3. Serving to communicate and coordinate the efforts of the national-level Indigenous data sovereignty networks efforts, fostering synergies, bringing new groups/members to RDA and conversely bringing the WGs activities to the attention of external parties.

 

User scenario(s) or use case(s) the IG wishes to address (what triggered the desire for this IG in the first place):

 

     Like other nation states, Indigenous nations need data about their citizens and communities to make informed decisions. However, the information that Indigenous nations have access to is often unreliable, inaccurate, and irrelevant. Federal, state, and local governments have primarily collected these data for their own use. Indigenous nations’ reliance on external data that do not reflect the community’s needs, priorities, and self-conceptions is a threat to self-determination.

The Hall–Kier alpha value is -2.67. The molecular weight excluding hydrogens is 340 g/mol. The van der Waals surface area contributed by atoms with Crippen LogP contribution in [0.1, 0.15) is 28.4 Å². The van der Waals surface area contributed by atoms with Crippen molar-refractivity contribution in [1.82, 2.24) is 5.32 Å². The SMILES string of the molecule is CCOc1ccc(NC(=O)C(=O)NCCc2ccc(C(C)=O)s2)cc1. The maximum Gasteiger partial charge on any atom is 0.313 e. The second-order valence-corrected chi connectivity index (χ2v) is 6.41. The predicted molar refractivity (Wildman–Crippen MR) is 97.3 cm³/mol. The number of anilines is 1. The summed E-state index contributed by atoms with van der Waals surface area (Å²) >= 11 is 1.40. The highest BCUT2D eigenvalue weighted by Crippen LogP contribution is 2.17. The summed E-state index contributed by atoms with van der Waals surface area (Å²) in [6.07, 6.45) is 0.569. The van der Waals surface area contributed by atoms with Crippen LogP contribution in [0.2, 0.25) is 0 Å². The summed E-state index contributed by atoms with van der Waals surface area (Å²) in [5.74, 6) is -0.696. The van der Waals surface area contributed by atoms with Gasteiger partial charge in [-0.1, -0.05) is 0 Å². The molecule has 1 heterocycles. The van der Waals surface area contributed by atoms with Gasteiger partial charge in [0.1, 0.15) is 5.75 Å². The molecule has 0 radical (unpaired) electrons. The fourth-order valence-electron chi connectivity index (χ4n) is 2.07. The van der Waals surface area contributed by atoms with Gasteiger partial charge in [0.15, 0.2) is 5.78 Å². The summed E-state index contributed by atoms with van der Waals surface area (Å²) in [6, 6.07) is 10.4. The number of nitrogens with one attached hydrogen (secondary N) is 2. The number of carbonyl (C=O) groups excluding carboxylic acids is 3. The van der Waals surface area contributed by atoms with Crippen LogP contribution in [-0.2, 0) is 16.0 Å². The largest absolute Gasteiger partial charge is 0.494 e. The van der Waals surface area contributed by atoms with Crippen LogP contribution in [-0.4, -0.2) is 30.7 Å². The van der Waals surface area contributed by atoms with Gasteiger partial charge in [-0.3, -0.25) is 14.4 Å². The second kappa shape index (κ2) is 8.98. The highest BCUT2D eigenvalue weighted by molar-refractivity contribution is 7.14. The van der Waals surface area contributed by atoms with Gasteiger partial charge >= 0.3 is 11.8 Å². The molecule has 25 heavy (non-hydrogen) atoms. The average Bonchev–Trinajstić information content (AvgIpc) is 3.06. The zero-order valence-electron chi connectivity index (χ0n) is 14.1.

The demand for Indigenous data is increasing as Indigenous nations and communities engage in economic, social, and cultural development on an unprecedented level. Given the billions of dollars in research funding spent each year and the increasing momentum of the international big data and open data movements, Indigenous nations and communities are uniquely positioned to claim a seat at the table to ensure Indigenous peoples are directly involved in efforts to promote data equity in Indigenous communities.

The International Indigenous Data Sovereignty Interest Group will provide infrastructure and collaboration to advance the shared goals and aspirations of these ID-Sov stakeholders. In addition, the IG provides a platform at the intersection of Indigenous data sovereignty, Indigenous data governance, and research to educate scholars across disciplines share WG outcomes and outputs with